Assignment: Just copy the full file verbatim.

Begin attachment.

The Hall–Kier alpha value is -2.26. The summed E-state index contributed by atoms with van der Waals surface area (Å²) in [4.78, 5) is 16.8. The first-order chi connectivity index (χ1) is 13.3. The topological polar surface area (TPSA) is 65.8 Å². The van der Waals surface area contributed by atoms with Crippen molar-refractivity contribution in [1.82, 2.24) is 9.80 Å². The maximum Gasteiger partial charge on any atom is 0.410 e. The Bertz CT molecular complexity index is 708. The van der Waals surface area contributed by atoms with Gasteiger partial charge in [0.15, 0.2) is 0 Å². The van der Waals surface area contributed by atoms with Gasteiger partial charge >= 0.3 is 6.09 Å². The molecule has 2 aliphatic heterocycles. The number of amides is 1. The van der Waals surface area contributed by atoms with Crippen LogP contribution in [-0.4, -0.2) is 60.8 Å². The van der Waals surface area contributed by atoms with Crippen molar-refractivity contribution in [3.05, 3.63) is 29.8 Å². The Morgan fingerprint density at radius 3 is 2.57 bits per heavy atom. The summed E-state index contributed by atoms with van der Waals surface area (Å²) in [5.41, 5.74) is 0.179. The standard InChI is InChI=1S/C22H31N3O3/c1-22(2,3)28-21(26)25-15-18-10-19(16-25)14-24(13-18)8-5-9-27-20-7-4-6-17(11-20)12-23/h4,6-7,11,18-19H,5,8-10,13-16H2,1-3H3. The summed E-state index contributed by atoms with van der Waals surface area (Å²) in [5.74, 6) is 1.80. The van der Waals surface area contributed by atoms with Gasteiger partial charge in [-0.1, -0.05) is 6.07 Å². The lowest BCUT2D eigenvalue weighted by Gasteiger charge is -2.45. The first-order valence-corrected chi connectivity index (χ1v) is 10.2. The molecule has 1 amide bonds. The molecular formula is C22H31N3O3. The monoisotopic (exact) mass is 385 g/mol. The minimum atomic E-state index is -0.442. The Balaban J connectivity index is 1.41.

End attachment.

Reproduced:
The Hall–Kier alpha value is -2.26. The summed E-state index contributed by atoms with van der Waals surface area (Å²) in [4.78, 5) is 16.8. The first-order chi connectivity index (χ1) is 13.3. The topological polar surface area (TPSA) is 65.8 Å². The van der Waals surface area contributed by atoms with Crippen molar-refractivity contribution in [1.82, 2.24) is 9.80 Å². The maximum Gasteiger partial charge on any atom is 0.410 e. The Bertz CT molecular complexity index is 708. The van der Waals surface area contributed by atoms with Gasteiger partial charge in [0.15, 0.2) is 0 Å². The van der Waals surface area contributed by atoms with Gasteiger partial charge >= 0.3 is 6.09 Å². The molecule has 2 aliphatic heterocycles. The number of amides is 1. The van der Waals surface area contributed by atoms with Crippen LogP contribution in [-0.4, -0.2) is 60.8 Å². The van der Waals surface area contributed by atoms with Crippen molar-refractivity contribution in [3.05, 3.63) is 29.8 Å². The Morgan fingerprint density at radius 3 is 2.57 bits per heavy atom. The summed E-state index contributed by atoms with van der Waals surface area (Å²) in [5.41, 5.74) is 0.179. The standard InChI is InChI=1S/C22H31N3O3/c1-22(2,3)28-21(26)25-15-18-10-19(16-25)14-24(13-18)8-5-9-27-20-7-4-6-17(11-20)12-23/h4,6-7,11,18-19H,5,8-10,13-16H2,1-3H3. The summed E-state index contributed by atoms with van der Waals surface area (Å²) in [5.74, 6) is 1.80. The van der Waals surface area contributed by atoms with Gasteiger partial charge in [-0.1, -0.05) is 6.07 Å². The lowest BCUT2D eigenvalue weighted by Gasteiger charge is -2.45. The first-order valence-corrected chi connectivity index (χ1v) is 10.2. The molecule has 1 amide bonds. The molecular formula is C22H31N3O3. The monoisotopic (exact) mass is 385 g/mol. The minimum atomic E-state index is -0.442. The Balaban J connectivity index is 1.41.